Rep. Young helps introduce emergency act to protect voting integrity

    Rep. Don Young joined nine other U.S. House members in introduced emergency legislation to help states ensure that those who want to vote in person can do so safely while also making mail-in voting more secure by cleaning state voter rolls.

    The Emergency Assistance for Safe Elections (EASE) Act would appropriate $200 million to help minimize COVID-19 health concerns by cleaning in-person polling precincts and providing personal protective equipment. It also sets aside another $100 million to recruit younger poll workers to replace older workers who don’t feel comfortable manning the stations during COVID-19.

    The EASE Act would also ban the practice of “ballot harvesting.”

    An additional $100 million would help states update and clean their voter registration rolls to minimize the chance of voter fraud.

    According to a report last August from the Public Interest Legal Foundation, Alaska was among the worst states in terms of bloated voter registration rolls. The foundation found that at least 244 counties in 28 states had inflated voter rolls. Alaska had an unbelievable 113% percent voter registration.

    “Voting is one of the most important actions we as citizens can take to fully participate in our democracy,” Young said in announcing the EASE Act. “The November election is fast approaching, and we must ensure that citizens can safely cast their ballots and have their voices heard.”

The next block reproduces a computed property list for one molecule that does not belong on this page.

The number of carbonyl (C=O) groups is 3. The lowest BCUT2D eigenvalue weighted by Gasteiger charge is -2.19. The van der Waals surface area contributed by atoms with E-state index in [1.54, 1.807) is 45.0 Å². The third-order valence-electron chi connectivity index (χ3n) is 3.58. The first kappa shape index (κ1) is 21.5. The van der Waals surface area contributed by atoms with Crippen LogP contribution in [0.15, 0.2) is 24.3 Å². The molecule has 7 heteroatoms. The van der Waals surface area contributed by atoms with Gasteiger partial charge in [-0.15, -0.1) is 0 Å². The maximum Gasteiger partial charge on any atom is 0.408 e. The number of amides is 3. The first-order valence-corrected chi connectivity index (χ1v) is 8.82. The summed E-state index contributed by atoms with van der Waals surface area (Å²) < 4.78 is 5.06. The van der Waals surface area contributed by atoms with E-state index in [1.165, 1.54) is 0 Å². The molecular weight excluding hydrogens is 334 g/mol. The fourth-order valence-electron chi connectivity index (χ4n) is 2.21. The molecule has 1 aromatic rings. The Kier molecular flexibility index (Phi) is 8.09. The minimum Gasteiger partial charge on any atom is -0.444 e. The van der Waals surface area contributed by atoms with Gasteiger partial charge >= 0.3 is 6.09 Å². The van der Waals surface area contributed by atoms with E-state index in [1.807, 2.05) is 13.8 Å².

Young noted that many voters will be casting absentee ballots this year, and said the bill  helps streamline the process of issuing ballots by ensuring accurate voter rolls.

    “In 91 days, voters across Alaska and our nation will do their civic duty and cast their vote,” he said. “I will continue standing up for American voters and their right to safe and secure elections.”
    The EASE Act would also ban the practice of “ballot harvesting” in which political operatives go door-to-door collecting ballots before turning them into polling places. The practice has a documented history of fraud.

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